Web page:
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photos © caroline rabourdin

Une Architecture Des Humeurs:

dates : 22.01.09 - 26.04.09


le vendredi, samedi, dimanche, lundi de 12h à 19h

tarif:  plein tarif 6€ / tarif réduit 4,5 €


4 rue du Bouloi

75001 Paris

tel: + 33 1 78 09 49 50

site: www.lelaboratoire.org

plan: www.mappy.fr

Amazingly located near the Louvre and the Palais Royal, this place is unique in Paris. Le Laboratoire was founded in 2007 by David Edwards, franco-american scientist and writer (who also happens to be Chevalier des Arts et des Lettres and member of the Académie des Technologies). Le Laboratoire is a hub of interdisciplinary experiments between artists and scientists (though sometimes the ‘artist’’s definition slips to ‘designer’ or ‘architect’, which I think are probably closer to scientific disciplines than the artist is in the first place).

David Edwards teaches at Harvard University, where a sister ‘Lab’ has recently been created, called the Artscience Lab. David Edwars also wrote ‘Art Science, Creativity in the Post-Google Generation’ in 2008, published by... Harvard University Press.

The word Artscience I find is really well suited to the venture. To me it is essetially Bilingual : neither French, nor English and yet both at the same time.

It’s a hybrid. Since I am interested in these intersections, I visited the gallery between Christmas lunch and New Year’s eve ... when the exhibition Innovations dans l’Air du Temps was on.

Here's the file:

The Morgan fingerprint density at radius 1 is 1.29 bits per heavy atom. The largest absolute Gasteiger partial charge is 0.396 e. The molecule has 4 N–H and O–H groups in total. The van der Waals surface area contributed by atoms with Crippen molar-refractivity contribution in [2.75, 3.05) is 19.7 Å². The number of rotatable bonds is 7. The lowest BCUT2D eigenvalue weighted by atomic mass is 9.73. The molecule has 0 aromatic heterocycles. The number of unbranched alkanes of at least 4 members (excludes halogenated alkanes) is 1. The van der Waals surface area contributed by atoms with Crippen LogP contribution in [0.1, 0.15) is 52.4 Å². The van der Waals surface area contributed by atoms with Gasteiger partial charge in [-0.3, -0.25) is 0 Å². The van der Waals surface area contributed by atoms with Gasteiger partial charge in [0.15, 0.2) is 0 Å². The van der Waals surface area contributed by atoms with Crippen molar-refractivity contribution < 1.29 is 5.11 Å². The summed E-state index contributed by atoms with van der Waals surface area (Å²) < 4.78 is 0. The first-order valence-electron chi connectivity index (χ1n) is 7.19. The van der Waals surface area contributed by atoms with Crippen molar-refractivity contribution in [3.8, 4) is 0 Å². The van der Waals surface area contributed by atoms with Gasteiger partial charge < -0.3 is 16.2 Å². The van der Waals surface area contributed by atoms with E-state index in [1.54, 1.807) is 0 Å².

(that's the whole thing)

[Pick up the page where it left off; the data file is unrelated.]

Not knowing what to expect, or rather not expecting anything in particular, I ended up seeing what was in fact a retrospective of the recent projects launched by the Laboratoire, presented like a ‘journal de bord’ or notebook of ideas.

Between cooking experiments (you can also take lessons of ‘molecular gastronomy’ at the Laboratoire), some environmental designs or applied technology, there is no hierarchy or linearity, no sense of order (or clarity). But isn't it exactly what the Post Google generation is ? We flutter from one thing to the other, take what we need and make of it what we can.

What grabbed most of my attention - apart from the place itself, vast underground space with sparse slim columns, and a huge potential - was probably the Musetrek software, created for the IPhone and proposing museum ‘journeys’ or travels, giving information as you go along about the pieces you see. Most interestingly even, it enables you to create your own journeys and share them. I don’t own an IPhone, but I know a few people who would be interested in this application. (now, is it an app or a software? and is there a difference?) I particularly like the idea of these promenades, be they real or imaginary, and to remember the work of Janet Cardiff in the Missing Voice in London. Walking in the street, but being elsewhere.

This exhibition is now over, but I hope the next one will be ever so interesting: Une Architecture des Humeurs, which opens on the 22nd of January is a collaboration between a scientific team and  R&Sie (François Roche & Stéphanie Lavaux architects). And one of my former students has been working on the project... so I’m eager to see it.

In the meantime, if you do happen to be in the neighbourhood, do not miss the building of the Ministère de la Culture by architect Francis Soler, just around the corner.